Miami-Dade County shouldn’t be considered a “sanctuary city” because it cooperates with federal law enforcement when detaining immigrants, officials said Wednesday.
Michael Hernandez, a spokesman of Miami-Dade Mayor Carlos Gimenez, said they don’t know yet whether the county will be deprived of federal funds under a new order signed Wednesday by President Donald Trump that seeks to crack down on illegal immigration.
Last year, a Department of Justice report listed Miami-Dade as one of the communities that refused to comply with U.S. Immigration and Customs Enforcement.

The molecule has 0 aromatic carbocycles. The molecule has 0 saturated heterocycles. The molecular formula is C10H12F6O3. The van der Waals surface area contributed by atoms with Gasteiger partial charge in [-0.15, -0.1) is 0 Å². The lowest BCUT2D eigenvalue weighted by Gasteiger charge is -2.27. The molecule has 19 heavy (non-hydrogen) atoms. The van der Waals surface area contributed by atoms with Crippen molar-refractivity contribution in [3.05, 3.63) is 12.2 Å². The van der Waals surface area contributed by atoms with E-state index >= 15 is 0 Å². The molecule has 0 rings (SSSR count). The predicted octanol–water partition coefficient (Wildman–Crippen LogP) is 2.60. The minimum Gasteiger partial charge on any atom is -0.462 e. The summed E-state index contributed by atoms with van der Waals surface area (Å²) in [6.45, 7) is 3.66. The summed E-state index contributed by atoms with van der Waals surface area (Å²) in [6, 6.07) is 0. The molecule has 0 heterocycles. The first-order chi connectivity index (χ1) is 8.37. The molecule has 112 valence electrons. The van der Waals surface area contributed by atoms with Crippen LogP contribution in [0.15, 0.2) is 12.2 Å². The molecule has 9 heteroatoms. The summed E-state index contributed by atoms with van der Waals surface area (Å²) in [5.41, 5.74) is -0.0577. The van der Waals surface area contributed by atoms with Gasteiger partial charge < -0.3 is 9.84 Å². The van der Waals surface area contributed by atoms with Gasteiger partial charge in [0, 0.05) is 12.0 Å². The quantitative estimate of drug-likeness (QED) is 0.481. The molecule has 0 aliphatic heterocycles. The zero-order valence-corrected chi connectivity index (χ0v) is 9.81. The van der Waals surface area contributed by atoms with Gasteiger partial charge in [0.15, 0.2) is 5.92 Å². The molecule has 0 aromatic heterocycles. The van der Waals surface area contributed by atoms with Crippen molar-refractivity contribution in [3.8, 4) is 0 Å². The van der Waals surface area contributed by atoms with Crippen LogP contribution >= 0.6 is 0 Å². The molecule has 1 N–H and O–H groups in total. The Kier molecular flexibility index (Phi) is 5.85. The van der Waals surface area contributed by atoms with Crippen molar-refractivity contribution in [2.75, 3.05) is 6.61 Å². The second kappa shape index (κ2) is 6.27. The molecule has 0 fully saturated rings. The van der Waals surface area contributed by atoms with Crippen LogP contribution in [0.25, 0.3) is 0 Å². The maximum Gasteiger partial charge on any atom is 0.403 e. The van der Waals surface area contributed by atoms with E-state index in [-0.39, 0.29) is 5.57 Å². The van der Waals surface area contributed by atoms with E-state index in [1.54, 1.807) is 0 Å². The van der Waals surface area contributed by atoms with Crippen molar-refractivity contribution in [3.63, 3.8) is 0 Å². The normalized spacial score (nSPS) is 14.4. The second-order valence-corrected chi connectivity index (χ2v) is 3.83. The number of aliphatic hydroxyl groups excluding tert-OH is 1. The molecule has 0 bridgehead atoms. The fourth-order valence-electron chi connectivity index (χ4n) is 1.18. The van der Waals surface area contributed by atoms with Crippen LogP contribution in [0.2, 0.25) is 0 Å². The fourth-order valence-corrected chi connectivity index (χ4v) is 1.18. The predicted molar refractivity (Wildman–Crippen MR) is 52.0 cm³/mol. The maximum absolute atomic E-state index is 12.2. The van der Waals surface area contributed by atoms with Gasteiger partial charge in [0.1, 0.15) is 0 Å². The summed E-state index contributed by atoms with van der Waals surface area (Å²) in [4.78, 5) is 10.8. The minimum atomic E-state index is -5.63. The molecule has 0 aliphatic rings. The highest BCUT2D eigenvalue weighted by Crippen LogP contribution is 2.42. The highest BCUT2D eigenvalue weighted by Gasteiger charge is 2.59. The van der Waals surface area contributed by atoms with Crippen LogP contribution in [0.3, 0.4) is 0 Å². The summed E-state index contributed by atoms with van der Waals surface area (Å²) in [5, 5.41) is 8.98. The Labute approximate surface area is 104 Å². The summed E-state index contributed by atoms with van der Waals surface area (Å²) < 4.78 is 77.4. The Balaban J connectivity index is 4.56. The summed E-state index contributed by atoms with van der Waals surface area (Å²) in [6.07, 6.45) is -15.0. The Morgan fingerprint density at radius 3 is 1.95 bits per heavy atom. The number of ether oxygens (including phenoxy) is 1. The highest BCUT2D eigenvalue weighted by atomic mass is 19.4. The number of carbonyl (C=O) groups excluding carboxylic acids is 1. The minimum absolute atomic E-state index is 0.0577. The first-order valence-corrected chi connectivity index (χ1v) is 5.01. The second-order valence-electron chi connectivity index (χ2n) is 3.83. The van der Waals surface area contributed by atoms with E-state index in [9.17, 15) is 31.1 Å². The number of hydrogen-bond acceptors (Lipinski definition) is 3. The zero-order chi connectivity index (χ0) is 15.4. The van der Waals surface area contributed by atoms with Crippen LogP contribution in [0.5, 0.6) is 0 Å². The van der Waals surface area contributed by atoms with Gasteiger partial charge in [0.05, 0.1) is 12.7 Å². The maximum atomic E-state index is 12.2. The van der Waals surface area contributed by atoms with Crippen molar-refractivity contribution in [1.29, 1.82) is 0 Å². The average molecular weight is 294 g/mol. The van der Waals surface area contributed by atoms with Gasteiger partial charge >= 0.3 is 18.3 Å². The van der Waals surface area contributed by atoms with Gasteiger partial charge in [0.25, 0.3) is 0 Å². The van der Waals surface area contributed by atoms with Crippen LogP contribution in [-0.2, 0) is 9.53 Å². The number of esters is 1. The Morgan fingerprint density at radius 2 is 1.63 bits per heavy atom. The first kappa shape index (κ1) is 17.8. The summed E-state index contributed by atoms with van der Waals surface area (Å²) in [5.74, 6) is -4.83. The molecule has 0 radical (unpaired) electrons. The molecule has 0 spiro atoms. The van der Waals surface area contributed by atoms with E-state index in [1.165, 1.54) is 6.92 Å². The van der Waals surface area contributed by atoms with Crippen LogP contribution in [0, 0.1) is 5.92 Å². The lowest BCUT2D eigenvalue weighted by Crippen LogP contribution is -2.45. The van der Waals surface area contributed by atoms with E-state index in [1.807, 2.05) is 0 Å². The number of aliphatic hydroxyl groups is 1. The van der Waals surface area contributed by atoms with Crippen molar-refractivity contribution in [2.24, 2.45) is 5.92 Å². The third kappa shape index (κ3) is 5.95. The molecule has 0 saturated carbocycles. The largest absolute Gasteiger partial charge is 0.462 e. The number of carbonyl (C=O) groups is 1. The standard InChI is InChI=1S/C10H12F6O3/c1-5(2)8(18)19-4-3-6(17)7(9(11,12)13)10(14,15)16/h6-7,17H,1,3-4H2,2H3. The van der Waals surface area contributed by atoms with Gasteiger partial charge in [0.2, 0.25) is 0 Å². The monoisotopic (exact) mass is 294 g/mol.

Local police help immigration officers when the federal government agrees to pay for detention costs, Hernandez said. Local police only cooperate in cases of immigrants who had previous convictions or faced charges for violent crimes.
“We consider ourselves to be cooperative,” Hernandez said. “But our police officers are not immigration agents.”
The Miami-Dade “sanctuary city” label is under review, and officials expect results in the end of the spring, Hernandez said.
The Migration Policy Institute, a Washington think tank, estimates 610,000 undocumented people live in Florida. The majority of them are Mexicans and Central Americans.
Republished with permission of The Associated Press.